(Alliance News) - Stock prices in London were sharply lower at midday on Monday due to concern about the knock-on effects from the potential debt-fuelled collapse of Chinese real estate firm Evergrande, sending miners and other China-exposed firms lower.
The FTSE 100 index was down 120.36 points, or 1.7%, at 6,843.28 - its lowest level since mid-July. The mid-cap FTSE 250 index was down 345.90 points, 1.5%, at 23,313.04. The AIM All-Share index was down 19.34 points, 1.5%, at 1,256.10.
The Cboe UK 100 index was down 1.4% at 680.40. The Cboe 250 was down 1.2%, at 21,098.30. The Cboe Small Companies was 1.6% lower at 15,299.69.
In mainland Europe, the CAC 40 stock index in Paris was down 2.2% and the newly expanded DAX 40 index in Frankfurt was down 2.1%.
In Asia, the Hang Seng index in Hong Kong ended down 3.3%. Financial markets in Japan were closed on Monday for the Respect for the Aged Day holiday, while in Shanghai, the stock market was closed for the Mid-Autumn Festival.
The Hong Kong stock exchange tumbled on Monday, as Evergrande Property Services Group struggles under a mountain of debt.
The firm, one of the country's biggest property developers, warned it may not be able to repay loans and interest on its bonds - totalling more than USD300 billion - and could go under. With some payments due Monday and Thursday, investors are keeping a nervous eye on the crisis, which has fanned fears of a domestic and international contagion.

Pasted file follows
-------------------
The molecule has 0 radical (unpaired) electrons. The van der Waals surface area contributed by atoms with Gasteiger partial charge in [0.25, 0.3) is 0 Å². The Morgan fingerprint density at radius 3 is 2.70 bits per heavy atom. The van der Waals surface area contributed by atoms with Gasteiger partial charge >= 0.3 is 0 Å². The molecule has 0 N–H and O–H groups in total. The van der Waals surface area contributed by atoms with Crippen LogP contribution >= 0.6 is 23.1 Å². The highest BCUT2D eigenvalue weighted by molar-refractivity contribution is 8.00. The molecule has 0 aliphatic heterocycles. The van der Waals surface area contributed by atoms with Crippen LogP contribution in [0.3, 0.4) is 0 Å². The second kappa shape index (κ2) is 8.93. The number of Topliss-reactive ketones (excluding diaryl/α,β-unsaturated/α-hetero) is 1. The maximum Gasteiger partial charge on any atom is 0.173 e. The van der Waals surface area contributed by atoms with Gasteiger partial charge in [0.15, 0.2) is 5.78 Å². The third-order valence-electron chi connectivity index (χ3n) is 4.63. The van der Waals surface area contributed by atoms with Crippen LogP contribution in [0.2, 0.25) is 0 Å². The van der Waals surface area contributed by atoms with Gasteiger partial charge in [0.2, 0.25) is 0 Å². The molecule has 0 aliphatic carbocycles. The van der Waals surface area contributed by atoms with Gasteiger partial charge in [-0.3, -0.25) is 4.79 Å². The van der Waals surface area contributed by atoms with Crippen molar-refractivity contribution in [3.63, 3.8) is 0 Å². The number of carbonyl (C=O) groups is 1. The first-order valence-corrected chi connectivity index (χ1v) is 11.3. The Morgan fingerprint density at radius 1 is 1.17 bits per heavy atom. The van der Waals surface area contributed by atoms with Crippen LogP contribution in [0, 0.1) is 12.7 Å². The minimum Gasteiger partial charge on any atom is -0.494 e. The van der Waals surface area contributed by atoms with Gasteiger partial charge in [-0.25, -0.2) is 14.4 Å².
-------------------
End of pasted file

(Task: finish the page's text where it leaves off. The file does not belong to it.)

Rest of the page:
Evergrande shares closed down 11% in Hong Kong, while the wider Hang Seng index lost 3.3%.
US stock market futures were set to open sharply lower, extending Friday's losses on concerns over China's indebted property sector and ahead of the Federal Reserve's interest rate decision on Wednesday.
The Dow Jones Industrial Average was called down 1.2%, the S&P 500 down 1.0%, and the Nasdaq Composite down 1.1%.
"Markets in Europe dropped significantly on Monday as the 'risk-off' trading stance prevails ahead of another busy week on the macro front. Investors already had a lot to digest recently, the debt crisis in both of the world's two biggest economies (Evergrande & US debt ceiling) combined with uncertainties about the Federal Reserve's decision this week about the timeline for any tapering are denting market sentiment," said analysts at ActivTrades.
The US Fed starts its two-day policy meeting on Tuesday, with an announcement on Wednesday. Also issuing policy decisions this week are the Bank of Japan and Bank of England.
In the FTSE 100, Prudential was the worst performer, down 8.5%. The life insurer on Sunday said it plans to raise up to around USD2.89 billion on the Hong Kong Stock Exchange.